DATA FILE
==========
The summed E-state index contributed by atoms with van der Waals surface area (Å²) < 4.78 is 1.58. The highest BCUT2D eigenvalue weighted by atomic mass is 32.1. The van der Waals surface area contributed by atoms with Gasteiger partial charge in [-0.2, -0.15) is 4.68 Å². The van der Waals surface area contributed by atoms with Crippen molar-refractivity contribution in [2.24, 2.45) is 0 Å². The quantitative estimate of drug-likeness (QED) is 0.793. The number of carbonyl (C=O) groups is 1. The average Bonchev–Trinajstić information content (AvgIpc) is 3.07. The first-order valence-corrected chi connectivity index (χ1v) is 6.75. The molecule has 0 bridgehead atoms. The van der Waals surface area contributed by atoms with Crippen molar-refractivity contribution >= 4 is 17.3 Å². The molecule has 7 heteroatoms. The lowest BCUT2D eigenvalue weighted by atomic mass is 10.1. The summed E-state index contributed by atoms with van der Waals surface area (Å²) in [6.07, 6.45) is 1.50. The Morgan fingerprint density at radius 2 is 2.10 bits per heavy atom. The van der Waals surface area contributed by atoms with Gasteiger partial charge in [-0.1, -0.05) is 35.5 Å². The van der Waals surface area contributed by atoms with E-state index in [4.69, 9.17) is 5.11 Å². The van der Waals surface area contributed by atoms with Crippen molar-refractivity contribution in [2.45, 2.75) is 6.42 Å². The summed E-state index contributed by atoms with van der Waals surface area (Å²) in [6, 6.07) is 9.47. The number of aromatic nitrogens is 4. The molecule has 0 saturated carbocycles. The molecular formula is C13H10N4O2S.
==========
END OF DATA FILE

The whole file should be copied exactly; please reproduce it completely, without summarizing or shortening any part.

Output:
The summed E-state index contributed by atoms with van der Waals surface area (Å²) < 4.78 is 1.58. The highest BCUT2D eigenvalue weighted by atomic mass is 32.1. The van der Waals surface area contributed by atoms with Gasteiger partial charge in [-0.2, -0.15) is 4.68 Å². The van der Waals surface area contributed by atoms with Crippen molar-refractivity contribution in [2.24, 2.45) is 0 Å². The quantitative estimate of drug-likeness (QED) is 0.793. The number of carbonyl (C=O) groups is 1. The average Bonchev–Trinajstić information content (AvgIpc) is 3.07. The first-order valence-corrected chi connectivity index (χ1v) is 6.75. The molecule has 0 bridgehead atoms. The van der Waals surface area contributed by atoms with Crippen molar-refractivity contribution >= 4 is 17.3 Å². The molecule has 7 heteroatoms. The lowest BCUT2D eigenvalue weighted by atomic mass is 10.1. The summed E-state index contributed by atoms with van der Waals surface area (Å²) in [6.07, 6.45) is 1.50. The Morgan fingerprint density at radius 2 is 2.10 bits per heavy atom. The van der Waals surface area contributed by atoms with Gasteiger partial charge in [-0.1, -0.05) is 35.5 Å². The van der Waals surface area contributed by atoms with E-state index in [4.69, 9.17) is 5.11 Å². The van der Waals surface area contributed by atoms with Crippen molar-refractivity contribution in [2.45, 2.75) is 6.42 Å². The summed E-state index contributed by atoms with van der Waals surface area (Å²) in [6, 6.07) is 9.47. The number of aromatic nitrogens is 4. The molecule has 0 saturated carbocycles. The molecular formula is C13H10N4O2S.